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Luffa acutangula (L.) Roxb.

Family Name: Cucurbitaceae
Synonyms: Cucumis acutangulus
Common Name: Angled Loofah, Ridged Gourd, Chinese Okra
Full Sun Moderate Water Bee-Attracting Plant Fruit or Vegetable Herb or Spice Climber, Vine and Liana


Family Name
Genus Epithet
Species Epithet
Name Authority
Name Status (botanical)
Common Names

Classifications and Characteristics

Plant Division Angiosperms (Flowering Seed Plants) (Dicotyledon)
Plant Growth Form Climber, Vine & Liana
Mode of Nutrition Autotrophic


Native Habitat Terrestrial
Preferred Climate Zone Tropical

Description and Ethnobotany

Growth Form It is an annual herbaceous climber.
Foliage Leaves pale green, simple, 5-7-angled or shallowly lobed with rough surfaces.
Stems Stem acutely five-angled with three or more hairy tendrils at each point where tendrils extend.
Flowers Flowers are pale yellow, 4-5 cm in diameter and unisexual. Male flowers are borne on stalks on unbranched elongated inflorescences, known as racemes, while female flowers are solitary and borne in the same leaf-axils as the male flowers. Flowers are fragrant, opening in the evening.
Fruits Matured fruit is dry and fibrous, splitting from a lid-like structure, known as an operculum, located at the apex of the fruit. Club-shaped and with ten prominent ribs running along its length, the fruit has a fibrous spongy skeleton network inside, containing numerous flattened seeds that are pitted and black without a narrow wing-like margin. Green in colour when young, the fruit turns dry and brown when mature, together with the disappearance of its soft internal tissue.
Others - Plant Morphology Luffa acutangula is one of the species from the Old World and is thought to have originated from India, where wild forms occur. Now cultivated in South and Southeast Asia, and occasionally in other tropical subtropical areas.
Habitat It typically grows in the low humid tropics, up to 500 m altitude. 
Cultivation Rich soils with high organic matter content, good drainage and pH values of 6.5 – 7.5 are preferred by Luffa acutangula. Sandy loams may also be used as a growing medium, but sufficient nutrients must be supplied. Frost-sensitive, Luffa acutangula is intolerant of too much water, with high rainfall especially harmful during flowering and fruiting seasons. Differences in daylength sensitivity exist amongst the cultivars, there being day-neutral, short-day and long-day cultivars. Luffa acutangula is propagated by seed.
Etymology Luffa, or loofah, is derived from the Arabic name, louff, for Luffa cylindrica, while the specific epithet, acutangula, means “with sharp edges”, referring to the prominent ridges of the fruit. 
Ethnobotanical Uses Edible Plant Parts (Edible Fruits, Edible Leaves, Edible Flowers)
Food (Fruit & Vegetable : Immature fruits, young leaves and flower buds of Luffa acutangula are used as vegetables. The young fruits are cooked or fried for use in soups or sliced and dried for later use. Young fruits from the sweet cultivars may be eaten raw like cucumbers or pickled if small in size. Mature fruits are fibrous, bitter and inedible, containing purgative substances. They are also little used, as compared to mature fruits of L. aegyptiaca, or the smooth loofah, from which loofah sponges are much easier to extract. ;Herb and Spice)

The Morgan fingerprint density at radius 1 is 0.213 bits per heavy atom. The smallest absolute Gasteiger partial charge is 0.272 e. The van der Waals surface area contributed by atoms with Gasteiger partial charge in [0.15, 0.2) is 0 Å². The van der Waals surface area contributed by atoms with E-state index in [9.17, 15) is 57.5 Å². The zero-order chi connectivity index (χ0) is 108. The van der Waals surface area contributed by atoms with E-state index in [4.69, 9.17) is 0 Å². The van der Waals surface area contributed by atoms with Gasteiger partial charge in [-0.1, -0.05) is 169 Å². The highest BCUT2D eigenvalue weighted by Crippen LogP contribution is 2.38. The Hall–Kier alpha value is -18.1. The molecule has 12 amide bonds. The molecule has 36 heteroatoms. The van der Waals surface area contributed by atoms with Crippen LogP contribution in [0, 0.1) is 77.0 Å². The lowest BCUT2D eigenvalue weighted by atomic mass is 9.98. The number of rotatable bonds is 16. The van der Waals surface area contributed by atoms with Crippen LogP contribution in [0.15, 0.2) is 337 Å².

Medicinal ( The fibres, charred and fresh fruits, seeds, leaves and sap from the stem of Luffa acutangula have uses in medicine and cosmetics, particularly in Japan and China.)

Landscaping Features

Landscape Uses Vertical Greenery / Green Wall, Container Planting

Fauna, Pollination and Dispersal

Fauna Pollination Dispersal Associated Fauna Bee-Attracting
Pollination Method(s) Biotic (Fauna) (Insects (Bee))

Plant Care and Propagation

Light Preference Full Sun
Water Preference Moderate Water
Propagation Method Seed


Mature Foliage Colour(s) Green
Foliar Modification Foliar Tendril

Non - Foliar and Storage

Stem Type & Modification Herbaceous

Floral (Angiosperm)

Flower & Plant Sexuality 1 Unisexual Flowers
Flower & Plant Sexuality 2 Monoecious
Flower Colour(s) Yellow / Golden
Inflorescence Type Raceme

Fruit, Seed and Spore

Mature Fruit Colour(s) - Angiosperms and Gymnosperms Brown
Fruit Type 1 Dehiscent Dry Fruit
Fruit Type 2 Capsule

Image Repository



Master ID 30679
Species ID 4988
Flora Disclaimer The information in this website has been compiled from reliable sources, such as reference works on medicinal plants. It is not a substitute for medical advice or treatment and NParks does not purport to provide any medical advice. Readers should always consult his/her physician before using or consuming a plant for medicinal purposes.
Species record last updated on: 19 September 2020.

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